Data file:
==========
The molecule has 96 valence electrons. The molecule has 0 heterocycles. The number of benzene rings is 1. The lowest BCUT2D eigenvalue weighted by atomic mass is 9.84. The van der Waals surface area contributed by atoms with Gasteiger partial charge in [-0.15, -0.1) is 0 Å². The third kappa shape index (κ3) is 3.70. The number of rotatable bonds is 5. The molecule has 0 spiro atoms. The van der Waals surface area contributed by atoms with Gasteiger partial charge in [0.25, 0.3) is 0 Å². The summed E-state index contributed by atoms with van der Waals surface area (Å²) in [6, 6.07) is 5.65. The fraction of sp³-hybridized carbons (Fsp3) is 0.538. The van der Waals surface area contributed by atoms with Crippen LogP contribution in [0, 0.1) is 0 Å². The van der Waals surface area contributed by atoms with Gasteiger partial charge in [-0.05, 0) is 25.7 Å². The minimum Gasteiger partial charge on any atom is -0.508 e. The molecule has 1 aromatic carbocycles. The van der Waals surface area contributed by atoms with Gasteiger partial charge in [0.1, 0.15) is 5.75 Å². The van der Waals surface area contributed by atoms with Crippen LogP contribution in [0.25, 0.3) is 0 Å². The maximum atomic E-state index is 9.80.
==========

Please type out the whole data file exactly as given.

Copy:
The molecule has 96 valence electrons. The molecule has 0 heterocycles. The number of benzene rings is 1. The lowest BCUT2D eigenvalue weighted by atomic mass is 9.84. The van der Waals surface area contributed by atoms with Gasteiger partial charge in [-0.15, -0.1) is 0 Å². The third kappa shape index (κ3) is 3.70. The number of rotatable bonds is 5. The molecule has 0 spiro atoms. The van der Waals surface area contributed by atoms with Gasteiger partial charge in [0.25, 0.3) is 0 Å². The summed E-state index contributed by atoms with van der Waals surface area (Å²) in [6, 6.07) is 5.65. The fraction of sp³-hybridized carbons (Fsp3) is 0.538. The van der Waals surface area contributed by atoms with Crippen LogP contribution in [0, 0.1) is 0 Å². The van der Waals surface area contributed by atoms with Gasteiger partial charge in [-0.05, 0) is 25.7 Å². The minimum Gasteiger partial charge on any atom is -0.508 e. The molecule has 1 aromatic carbocycles. The van der Waals surface area contributed by atoms with Gasteiger partial charge in [0.1, 0.15) is 5.75 Å². The van der Waals surface area contributed by atoms with Crippen LogP contribution in [0.25, 0.3) is 0 Å². The maximum atomic E-state index is 9.80.